At a farm which hugged close to a beautiful old church I obtained smiling permission to camp in the ‘second field by the river’. Blundering along a footpath, I found myself by the Severn, wide, deep, oily in the dusk, and somewhat hazy as to directions, I chose the nearest field, which was full of ‘bumps’, and soon had the little tent erected. The tandem pair came up with eggs and milk and the news that an old man had just dropped dead on the village green. Such cheerful news was followed by the inevitable arrival of a bevy of small boys who stood around with a look of awe on each face, and whispered to each other of our audacity in camping on “Old Skinflints” field. Enquiries elicited the information that we were in the wrong field, and that “Skinflint” was dead against camping on his ground; he was the small boys bogey, we learned.
Then along came the towing-path keeper, who verified the youngsters’ remarks, and gave us an insight into the character of the fearful old monster whose land we dared to occupy. Apparently he was a power in the land, with fabulous wealth, a tremendous acreage, and a local magistrate to boot; consequently he held the means to crush any villager who dared lift a finger or say a word against him or his – and he never failed to use his power when necessary. All this might appear very terrifying, but it did not the least trouble the town-bred, proletarian minds of Jack and I. We said so, and implied that fifty village tyrants would not shift us that night, where-upon the towing-path keeper beamed on us. He said he had waited years for someone who was not afraid of “Skinflint”, and with embellishments suitable to the occasion, told us what he thought of the tyrant – what he had dared tell no-one before. So he departed, much relieved.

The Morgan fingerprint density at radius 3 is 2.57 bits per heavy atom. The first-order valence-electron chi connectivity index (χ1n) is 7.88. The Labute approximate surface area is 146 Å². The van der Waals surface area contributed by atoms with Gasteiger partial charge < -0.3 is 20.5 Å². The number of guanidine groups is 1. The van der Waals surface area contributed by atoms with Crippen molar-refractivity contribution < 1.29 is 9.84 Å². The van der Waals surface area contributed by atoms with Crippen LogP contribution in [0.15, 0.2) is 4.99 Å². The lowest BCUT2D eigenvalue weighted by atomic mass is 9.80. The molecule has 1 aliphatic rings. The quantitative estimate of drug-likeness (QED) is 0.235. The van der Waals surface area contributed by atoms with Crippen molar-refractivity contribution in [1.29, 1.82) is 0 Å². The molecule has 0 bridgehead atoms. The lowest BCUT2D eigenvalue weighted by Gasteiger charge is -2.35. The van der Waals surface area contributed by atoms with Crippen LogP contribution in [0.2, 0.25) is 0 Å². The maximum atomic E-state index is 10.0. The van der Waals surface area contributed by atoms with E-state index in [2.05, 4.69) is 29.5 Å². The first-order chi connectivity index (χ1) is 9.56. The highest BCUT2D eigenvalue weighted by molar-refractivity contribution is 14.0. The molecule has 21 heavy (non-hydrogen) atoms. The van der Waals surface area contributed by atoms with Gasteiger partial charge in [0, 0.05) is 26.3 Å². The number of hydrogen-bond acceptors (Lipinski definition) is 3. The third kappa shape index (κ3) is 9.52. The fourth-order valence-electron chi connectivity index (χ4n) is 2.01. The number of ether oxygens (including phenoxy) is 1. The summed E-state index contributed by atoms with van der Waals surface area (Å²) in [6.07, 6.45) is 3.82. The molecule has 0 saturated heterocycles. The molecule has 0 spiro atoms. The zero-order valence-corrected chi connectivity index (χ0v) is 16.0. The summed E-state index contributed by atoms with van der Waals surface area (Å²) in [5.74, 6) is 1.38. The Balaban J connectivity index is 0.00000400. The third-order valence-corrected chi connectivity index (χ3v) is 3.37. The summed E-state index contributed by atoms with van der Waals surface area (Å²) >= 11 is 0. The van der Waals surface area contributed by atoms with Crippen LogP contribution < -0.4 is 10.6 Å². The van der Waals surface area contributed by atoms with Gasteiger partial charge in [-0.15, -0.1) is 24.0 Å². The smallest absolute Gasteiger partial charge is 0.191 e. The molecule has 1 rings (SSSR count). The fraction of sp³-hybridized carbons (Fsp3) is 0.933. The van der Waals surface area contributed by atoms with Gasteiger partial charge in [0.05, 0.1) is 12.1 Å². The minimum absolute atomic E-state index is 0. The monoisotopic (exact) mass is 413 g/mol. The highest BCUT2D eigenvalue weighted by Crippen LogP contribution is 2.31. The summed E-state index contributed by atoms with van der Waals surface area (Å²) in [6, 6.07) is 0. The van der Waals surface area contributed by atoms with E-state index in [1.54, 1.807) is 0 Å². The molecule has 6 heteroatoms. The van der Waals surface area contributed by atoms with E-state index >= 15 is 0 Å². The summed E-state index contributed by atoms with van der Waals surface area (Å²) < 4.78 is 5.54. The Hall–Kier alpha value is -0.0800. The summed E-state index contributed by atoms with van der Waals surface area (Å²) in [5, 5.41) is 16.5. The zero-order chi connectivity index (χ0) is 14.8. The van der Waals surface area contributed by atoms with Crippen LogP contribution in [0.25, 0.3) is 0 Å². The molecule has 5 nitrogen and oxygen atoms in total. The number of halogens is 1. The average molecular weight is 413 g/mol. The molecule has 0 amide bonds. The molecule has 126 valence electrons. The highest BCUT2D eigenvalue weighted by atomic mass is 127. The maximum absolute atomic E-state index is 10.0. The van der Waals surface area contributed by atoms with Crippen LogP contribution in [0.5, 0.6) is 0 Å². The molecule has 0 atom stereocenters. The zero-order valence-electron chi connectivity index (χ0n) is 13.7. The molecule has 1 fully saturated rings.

Jack gave me what he called a quiet lecture, stressing my shortcomings as a leader and when left to my own devices, recounting to our amused friend the numerous scrapes we had got into under my direction. Over supper a wordy battle ensued till at last words, “Skinflint”, and everything was forgotten in the soundness of slumber.
Once more I awoke to the pleasant sound of a ‘Primus’ stove, but the early riser was not Jack: Jack lay beside me slumbering lazily, though when our friend handed me Ovaltine and biscuits, he promptly awoke and demanded his share. Life seemed very fine just then ! We went for a swim in the river which was quite warm, but not too clean and very deep, for at that point it is navigated by quite respectably-sized vessels, and when we returned our energetic friend had breakfast ready.
Just as we finished old “Skinflint” came along. We saw his white smock in the distance and prepared a hearty reception, but beneath the smock and smock-hat walked an insignificant specimen (though of sour ill-tempered feature), that we were frankly surprised and disappointed. We had expected a ferocious monster with a whirl-wind of fiery oaths descending upon us, but instead we got what Jack contemptuously called “that” (with emphasis), and a surly request to “clear off”. He went off to count his sheep, and finding all OK, he disappeared. So we packed up, went off to pay our dues at the farm, and to admire the beautiful church and a sweet modern miss who smiled (the girl, not the church) ……. Jack was relentless, and dragged me into a welter of lanes. We followed the map, and for once we reckoned right, by lanes of rare beauty, to the City of Gloucester, and to its old Cathedral, which we explored as best we could whilst a service was being conducted, for it was Sunday morning. The thing that struck me most at Gloucester Cathedral was the organ, which played with a richness and mellowness of tone that I have never yet heard the like.